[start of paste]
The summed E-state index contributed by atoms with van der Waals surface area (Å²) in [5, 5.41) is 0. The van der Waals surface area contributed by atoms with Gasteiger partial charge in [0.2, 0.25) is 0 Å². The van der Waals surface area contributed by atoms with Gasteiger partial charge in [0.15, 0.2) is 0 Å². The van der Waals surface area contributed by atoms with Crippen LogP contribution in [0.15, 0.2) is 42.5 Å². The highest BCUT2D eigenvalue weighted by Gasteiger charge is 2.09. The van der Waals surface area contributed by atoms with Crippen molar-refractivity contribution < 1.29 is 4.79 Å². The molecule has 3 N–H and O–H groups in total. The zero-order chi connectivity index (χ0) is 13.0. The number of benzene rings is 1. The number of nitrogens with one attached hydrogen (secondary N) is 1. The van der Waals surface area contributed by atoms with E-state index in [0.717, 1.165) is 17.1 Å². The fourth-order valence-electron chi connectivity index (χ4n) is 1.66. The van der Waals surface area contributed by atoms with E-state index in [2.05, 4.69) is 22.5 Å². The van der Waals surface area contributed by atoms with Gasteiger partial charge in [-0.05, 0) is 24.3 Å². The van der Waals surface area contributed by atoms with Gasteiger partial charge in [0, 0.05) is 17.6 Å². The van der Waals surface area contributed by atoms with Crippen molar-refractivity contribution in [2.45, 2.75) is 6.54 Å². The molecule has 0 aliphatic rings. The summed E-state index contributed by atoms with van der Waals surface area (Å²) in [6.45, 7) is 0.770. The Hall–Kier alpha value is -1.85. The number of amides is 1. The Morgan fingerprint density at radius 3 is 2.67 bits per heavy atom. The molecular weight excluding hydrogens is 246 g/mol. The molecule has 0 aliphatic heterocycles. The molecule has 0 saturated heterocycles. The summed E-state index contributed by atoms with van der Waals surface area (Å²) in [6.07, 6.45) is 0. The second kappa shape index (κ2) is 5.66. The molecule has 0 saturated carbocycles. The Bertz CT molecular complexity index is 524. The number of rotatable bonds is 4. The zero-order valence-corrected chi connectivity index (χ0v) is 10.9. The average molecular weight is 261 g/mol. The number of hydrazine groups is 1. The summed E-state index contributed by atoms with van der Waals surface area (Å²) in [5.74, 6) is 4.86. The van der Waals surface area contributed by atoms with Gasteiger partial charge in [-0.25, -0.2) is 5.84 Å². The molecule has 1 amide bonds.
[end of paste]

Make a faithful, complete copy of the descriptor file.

The summed E-state index contributed by atoms with van der Waals surface area (Å²) in [5, 5.41) is 0. The van der Waals surface area contributed by atoms with Gasteiger partial charge in [0.2, 0.25) is 0 Å². The van der Waals surface area contributed by atoms with Gasteiger partial charge in [0.15, 0.2) is 0 Å². The van der Waals surface area contributed by atoms with Crippen LogP contribution in [0.15, 0.2) is 42.5 Å². The highest BCUT2D eigenvalue weighted by Gasteiger charge is 2.09. The van der Waals surface area contributed by atoms with Crippen molar-refractivity contribution < 1.29 is 4.79 Å². The molecule has 3 N–H and O–H groups in total. The zero-order chi connectivity index (χ0) is 13.0. The number of benzene rings is 1. The number of nitrogens with one attached hydrogen (secondary N) is 1. The van der Waals surface area contributed by atoms with E-state index in [0.717, 1.165) is 17.1 Å². The fourth-order valence-electron chi connectivity index (χ4n) is 1.66. The van der Waals surface area contributed by atoms with E-state index in [2.05, 4.69) is 22.5 Å². The van der Waals surface area contributed by atoms with Gasteiger partial charge in [-0.05, 0) is 24.3 Å². The van der Waals surface area contributed by atoms with Gasteiger partial charge in [0, 0.05) is 17.6 Å². The van der Waals surface area contributed by atoms with Crippen molar-refractivity contribution in [2.45, 2.75) is 6.54 Å². The molecule has 0 aliphatic rings. The summed E-state index contributed by atoms with van der Waals surface area (Å²) in [6.45, 7) is 0.770. The Hall–Kier alpha value is -1.85. The number of amides is 1. The Morgan fingerprint density at radius 3 is 2.67 bits per heavy atom. The molecular weight excluding hydrogens is 246 g/mol. The molecule has 0 aliphatic heterocycles. The molecule has 0 saturated heterocycles. The summed E-state index contributed by atoms with van der Waals surface area (Å²) in [6.07, 6.45) is 0. The second kappa shape index (κ2) is 5.66. The molecule has 0 saturated carbocycles. The Bertz CT molecular complexity index is 524. The number of rotatable bonds is 4. The zero-order valence-corrected chi connectivity index (χ0v) is 10.9. The average molecular weight is 261 g/mol. The number of hydrazine groups is 1. The summed E-state index contributed by atoms with van der Waals surface area (Å²) in [5.74, 6) is 4.86. The van der Waals surface area contributed by atoms with Gasteiger partial charge in [-0.25, -0.2) is 5.84 Å². The molecule has 1 amide bonds.